#1
I understand how modes are formed, and I know the shapes, formulas, etc. but when I get down to playing a solo (without backing) say in, D Dorian, it never sounds right to finish on a D note. It only sounds like it is finished when I land back on the C, which is the tonic center (I think) of D Dorian. Whenever I finish on a D, it always sounds unfinished, and this happens with all the modes I play with except Ionian. Is there a way to stop this?

Thanks,

SMAiTY
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#2
do you use vamps?
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#3
Could be 2 things. You are either natural drawn to the major scale. Or u don't " hear" the sound of the modes yet.

Best is to play over a vamp.

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#4
At the minute, all you're doing is playing C major - if you are resolving to C, then you're playing "C Ionian". That's the first issue.

Can you play comfortably between C major and Am? That's a good place to start.
#5
Quote by Freepower
At the minute, all you're doing is playing C major - if you are resolving to C, then you're playing "C Ionian". That's the first issue.

Can you play comfortably between C major and Am? That's a good place to start.



The problem here is, is that ionian is naturally the strongest voice of the modes, especially without a vamp as a context. And if ur ear isn't trained enough to hear the other modes, you naturally go with the 1 that is the strongest too hear (major in his case).

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#6
So basically I just have to train my ear to listen to the different modes... Thanks!
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#7
Keep in mind, some modes are harder to resolve than others, and don't resolve the same way a major or minor key would. This is just due to the way they're structured. For example, I think Mixolydian is the easiest to resolve, while Phrygian and Locrian are harder.

It takes practice though. You should forget about the fact that they're built of the parent scale, and just treat them as an individual key (even though it's not).

I was in the same situation, but now my Dorian sounds like Dorian, and resolves on the proper note. Just keep practicing.
#8
It doesn't sound right because you're not using Dorian. The mode is determined by the tonal center, the order of the notes and your position on the fretboard are irrelevant. All you're doing is playing the major scale.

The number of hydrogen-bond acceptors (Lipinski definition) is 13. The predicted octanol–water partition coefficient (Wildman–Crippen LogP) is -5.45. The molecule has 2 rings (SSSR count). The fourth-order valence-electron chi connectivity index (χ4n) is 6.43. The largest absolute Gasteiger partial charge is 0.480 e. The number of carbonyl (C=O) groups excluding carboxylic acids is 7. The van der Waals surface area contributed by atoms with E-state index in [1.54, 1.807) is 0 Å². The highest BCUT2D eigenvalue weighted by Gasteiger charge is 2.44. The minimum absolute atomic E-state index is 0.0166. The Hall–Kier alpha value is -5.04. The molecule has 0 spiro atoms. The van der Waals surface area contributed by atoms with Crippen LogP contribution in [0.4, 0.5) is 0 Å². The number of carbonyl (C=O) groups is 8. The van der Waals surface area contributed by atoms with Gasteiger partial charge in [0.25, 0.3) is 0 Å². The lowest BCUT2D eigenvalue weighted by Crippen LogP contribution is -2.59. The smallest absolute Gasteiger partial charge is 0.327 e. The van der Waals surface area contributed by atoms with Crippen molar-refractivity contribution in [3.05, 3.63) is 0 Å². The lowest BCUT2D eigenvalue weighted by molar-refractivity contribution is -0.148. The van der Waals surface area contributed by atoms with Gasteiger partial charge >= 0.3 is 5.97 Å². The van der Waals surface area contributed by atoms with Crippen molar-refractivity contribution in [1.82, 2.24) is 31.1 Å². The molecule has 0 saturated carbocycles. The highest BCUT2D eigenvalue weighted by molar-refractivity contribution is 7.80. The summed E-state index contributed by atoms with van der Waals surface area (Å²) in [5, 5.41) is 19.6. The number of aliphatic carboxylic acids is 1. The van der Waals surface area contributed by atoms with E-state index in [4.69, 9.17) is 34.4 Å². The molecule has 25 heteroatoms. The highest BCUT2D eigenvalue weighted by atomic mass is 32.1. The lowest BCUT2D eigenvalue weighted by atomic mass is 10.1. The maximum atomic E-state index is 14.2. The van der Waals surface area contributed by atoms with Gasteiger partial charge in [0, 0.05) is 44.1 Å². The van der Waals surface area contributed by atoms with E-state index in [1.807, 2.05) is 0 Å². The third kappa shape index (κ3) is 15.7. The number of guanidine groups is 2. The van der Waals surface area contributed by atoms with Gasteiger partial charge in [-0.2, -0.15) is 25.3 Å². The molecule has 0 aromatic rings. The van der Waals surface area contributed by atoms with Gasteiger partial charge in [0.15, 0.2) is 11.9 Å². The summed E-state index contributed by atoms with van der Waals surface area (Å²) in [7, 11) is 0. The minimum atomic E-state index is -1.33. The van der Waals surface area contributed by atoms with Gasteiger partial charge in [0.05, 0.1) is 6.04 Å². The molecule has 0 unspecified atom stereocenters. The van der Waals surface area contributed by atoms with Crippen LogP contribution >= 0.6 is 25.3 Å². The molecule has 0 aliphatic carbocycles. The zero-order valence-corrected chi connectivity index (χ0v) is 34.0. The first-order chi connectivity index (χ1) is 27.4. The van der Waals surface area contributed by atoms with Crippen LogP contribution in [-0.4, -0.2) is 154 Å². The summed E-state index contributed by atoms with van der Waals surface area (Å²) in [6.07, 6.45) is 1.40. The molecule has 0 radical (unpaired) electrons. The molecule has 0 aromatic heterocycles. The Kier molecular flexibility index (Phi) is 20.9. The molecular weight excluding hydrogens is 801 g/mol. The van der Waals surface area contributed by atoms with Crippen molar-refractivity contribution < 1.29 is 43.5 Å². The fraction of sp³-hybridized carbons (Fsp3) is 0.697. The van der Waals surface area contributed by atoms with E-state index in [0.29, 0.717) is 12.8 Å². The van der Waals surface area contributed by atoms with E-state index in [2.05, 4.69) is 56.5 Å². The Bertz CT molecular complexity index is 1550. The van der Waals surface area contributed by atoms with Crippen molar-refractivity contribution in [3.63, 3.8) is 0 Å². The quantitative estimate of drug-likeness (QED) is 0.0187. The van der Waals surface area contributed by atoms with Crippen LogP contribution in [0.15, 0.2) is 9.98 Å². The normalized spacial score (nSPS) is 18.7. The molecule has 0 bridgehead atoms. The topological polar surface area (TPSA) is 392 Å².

Again, I find myself recommending that you ignore modes and focus on learning the theory behind the major scale. Your question will answer itself after you do.
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#9
Quote by smaity
I understand how modes are formed, and I know the shapes, formulas, etc. but when I get down to playing a solo (without backing) say in, D Dorian, it never sounds right to finish on a D note. It only sounds like it is finished when I land back on the C, which is the tonic center (I think) of D Dorian. Whenever I finish on a D, it always sounds unfinished, and this happens with all the modes I play with except Ionian. Is there a way to stop this?

Yip there is a way to stop this.

STOP thinking of relative modes. You have it in your head that to play D Dorian you play the C major scale and finish on a D note. This is not playing modally. What you need is the power of parallel thinking.

The notes in C major and D Dorian are very very different. Though it is true they both use the same seven pitch classes, but the fact is they don't actually have a single note in common!! (If you think of scale notes in terms of scale degrees which is a far better method of comparison than comparing pitch classes.)

You don't need backing to make modes work but it does help you get into the feel and allow you to hear how each note functions differently because your root is right there to hear each note against. Be sure to practice D Dorian over a static Dm vamp.

But any idiot can make the C major scale sound Dorian by playing it over a Dm vamp right.

Going down the same lines as Freepower - can you play in a minor scale (without backing) and make it sound like it's resolving to the right place? For example when you play a Dm solo (again without backing) does it sound like resolves to D??

If you can do that you can play modally. All you need to do is sever the mental link that's holding you back. Namely that D Dorian is the C major scale with D as the root.

Forget about parent scales and relative modes for a while and start forming a new more productive link. Try thinking of D Dorian as D natural minor with a natural 6. After all, if you think about it, these scales actually have far more in common than D Dorian and C Major do. Dorian shares six notes with D minor.

D minor = D E F G A Bb C D
D Dorian = D E F G A B C D

If you can make D minor resolve to D then you can make D Dorian resolve to D.

Good Luck.
Si
#10
Assuming you're using modes correctly, the best way to resolve is usually by moving degreewise (as in by small diatonic steps) towards the tonic and finish on the tonic.

Sometimes you might want to add a leading tone (a major seventh) in minor modes, as this will help in resolution. Some people will argue that this isn't being modal though.